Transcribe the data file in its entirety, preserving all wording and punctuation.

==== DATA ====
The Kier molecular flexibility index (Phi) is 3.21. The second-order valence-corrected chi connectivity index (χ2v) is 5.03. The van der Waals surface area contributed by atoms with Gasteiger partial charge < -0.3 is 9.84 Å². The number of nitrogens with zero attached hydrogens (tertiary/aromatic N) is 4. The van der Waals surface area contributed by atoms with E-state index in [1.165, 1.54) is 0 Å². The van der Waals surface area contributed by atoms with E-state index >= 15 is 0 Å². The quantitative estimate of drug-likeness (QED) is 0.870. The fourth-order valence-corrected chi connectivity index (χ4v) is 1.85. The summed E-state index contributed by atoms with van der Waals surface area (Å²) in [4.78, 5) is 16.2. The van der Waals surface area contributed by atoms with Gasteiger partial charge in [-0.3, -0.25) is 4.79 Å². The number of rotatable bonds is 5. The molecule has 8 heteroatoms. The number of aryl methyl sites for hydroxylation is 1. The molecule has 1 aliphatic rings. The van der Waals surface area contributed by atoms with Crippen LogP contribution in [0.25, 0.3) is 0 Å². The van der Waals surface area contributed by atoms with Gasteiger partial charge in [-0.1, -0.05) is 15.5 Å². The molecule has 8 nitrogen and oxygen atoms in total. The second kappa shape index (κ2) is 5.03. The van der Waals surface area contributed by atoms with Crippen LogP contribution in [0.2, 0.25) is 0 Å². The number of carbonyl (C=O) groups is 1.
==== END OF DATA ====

The Kier molecular flexibility index (Phi) is 3.21. The second-order valence-corrected chi connectivity index (χ2v) is 5.03. The van der Waals surface area contributed by atoms with Gasteiger partial charge < -0.3 is 9.84 Å². The number of nitrogens with zero attached hydrogens (tertiary/aromatic N) is 4. The van der Waals surface area contributed by atoms with E-state index in [1.165, 1.54) is 0 Å². The van der Waals surface area contributed by atoms with E-state index >= 15 is 0 Å². The quantitative estimate of drug-likeness (QED) is 0.870. The fourth-order valence-corrected chi connectivity index (χ4v) is 1.85. The summed E-state index contributed by atoms with van der Waals surface area (Å²) in [4.78, 5) is 16.2. The van der Waals surface area contributed by atoms with Gasteiger partial charge in [-0.3, -0.25) is 4.79 Å². The number of rotatable bonds is 5. The molecule has 8 heteroatoms. The number of aryl methyl sites for hydroxylation is 1. The molecule has 1 aliphatic rings. The van der Waals surface area contributed by atoms with Crippen LogP contribution in [0.25, 0.3) is 0 Å². The van der Waals surface area contributed by atoms with Gasteiger partial charge in [-0.1, -0.05) is 15.5 Å². The molecule has 8 nitrogen and oxygen atoms in total. The second kappa shape index (κ2) is 5.03. The van der Waals surface area contributed by atoms with Crippen LogP contribution in [0.2, 0.25) is 0 Å². The number of carbonyl (C=O) groups is 1.